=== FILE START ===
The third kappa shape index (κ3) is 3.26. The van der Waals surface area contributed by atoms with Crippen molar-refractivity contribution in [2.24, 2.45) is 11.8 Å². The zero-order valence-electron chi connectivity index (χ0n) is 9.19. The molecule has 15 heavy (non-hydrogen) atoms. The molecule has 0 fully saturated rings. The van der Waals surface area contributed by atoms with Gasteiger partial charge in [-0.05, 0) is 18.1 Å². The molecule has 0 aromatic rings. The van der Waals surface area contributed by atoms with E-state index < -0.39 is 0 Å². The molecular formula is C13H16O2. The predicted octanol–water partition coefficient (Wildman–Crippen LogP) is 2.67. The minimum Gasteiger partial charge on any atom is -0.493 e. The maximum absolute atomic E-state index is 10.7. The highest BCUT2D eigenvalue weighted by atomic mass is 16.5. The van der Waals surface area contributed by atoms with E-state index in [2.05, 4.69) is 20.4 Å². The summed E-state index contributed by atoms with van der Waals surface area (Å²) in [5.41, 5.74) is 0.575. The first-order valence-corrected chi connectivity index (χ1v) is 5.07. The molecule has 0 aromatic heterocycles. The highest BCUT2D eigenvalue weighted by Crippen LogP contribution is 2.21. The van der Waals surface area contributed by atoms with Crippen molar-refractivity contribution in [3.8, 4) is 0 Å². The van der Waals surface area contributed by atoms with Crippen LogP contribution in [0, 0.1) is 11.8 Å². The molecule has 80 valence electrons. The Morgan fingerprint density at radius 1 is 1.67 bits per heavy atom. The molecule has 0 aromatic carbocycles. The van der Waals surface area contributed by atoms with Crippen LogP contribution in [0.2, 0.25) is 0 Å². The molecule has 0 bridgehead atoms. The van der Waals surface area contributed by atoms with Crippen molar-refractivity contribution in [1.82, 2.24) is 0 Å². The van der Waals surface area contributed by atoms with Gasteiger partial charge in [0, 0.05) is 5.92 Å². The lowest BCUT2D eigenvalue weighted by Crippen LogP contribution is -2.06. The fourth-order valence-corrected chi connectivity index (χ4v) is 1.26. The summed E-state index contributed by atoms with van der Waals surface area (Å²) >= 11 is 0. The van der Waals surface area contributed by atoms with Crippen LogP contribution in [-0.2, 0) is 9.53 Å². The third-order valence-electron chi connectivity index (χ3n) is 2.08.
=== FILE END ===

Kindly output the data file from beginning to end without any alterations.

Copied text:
The third kappa shape index (κ3) is 3.26. The van der Waals surface area contributed by atoms with Crippen molar-refractivity contribution in [2.24, 2.45) is 11.8 Å². The zero-order valence-electron chi connectivity index (χ0n) is 9.19. The molecule has 15 heavy (non-hydrogen) atoms. The molecule has 0 fully saturated rings. The van der Waals surface area contributed by atoms with Gasteiger partial charge in [-0.05, 0) is 18.1 Å². The molecule has 0 aromatic rings. The van der Waals surface area contributed by atoms with E-state index < -0.39 is 0 Å². The molecular formula is C13H16O2. The predicted octanol–water partition coefficient (Wildman–Crippen LogP) is 2.67. The minimum Gasteiger partial charge on any atom is -0.493 e. The maximum absolute atomic E-state index is 10.7. The highest BCUT2D eigenvalue weighted by atomic mass is 16.5. The van der Waals surface area contributed by atoms with E-state index in [2.05, 4.69) is 20.4 Å². The summed E-state index contributed by atoms with van der Waals surface area (Å²) in [5.41, 5.74) is 0.575. The first-order valence-corrected chi connectivity index (χ1v) is 5.07. The molecule has 0 aromatic heterocycles. The highest BCUT2D eigenvalue weighted by Crippen LogP contribution is 2.21. The van der Waals surface area contributed by atoms with Crippen molar-refractivity contribution in [3.8, 4) is 0 Å². The van der Waals surface area contributed by atoms with Crippen LogP contribution in [0, 0.1) is 11.8 Å². The molecule has 80 valence electrons. The Morgan fingerprint density at radius 1 is 1.67 bits per heavy atom. The molecule has 0 aromatic carbocycles. The van der Waals surface area contributed by atoms with Crippen LogP contribution in [0.2, 0.25) is 0 Å². The molecule has 0 bridgehead atoms. The van der Waals surface area contributed by atoms with Crippen molar-refractivity contribution in [1.82, 2.24) is 0 Å². The van der Waals surface area contributed by atoms with Gasteiger partial charge in [0, 0.05) is 5.92 Å². The lowest BCUT2D eigenvalue weighted by Crippen LogP contribution is -2.06. The fourth-order valence-corrected chi connectivity index (χ4v) is 1.26. The summed E-state index contributed by atoms with van der Waals surface area (Å²) >= 11 is 0. The van der Waals surface area contributed by atoms with Crippen LogP contribution in [-0.2, 0) is 9.53 Å². The third-order valence-electron chi connectivity index (χ3n) is 2.08.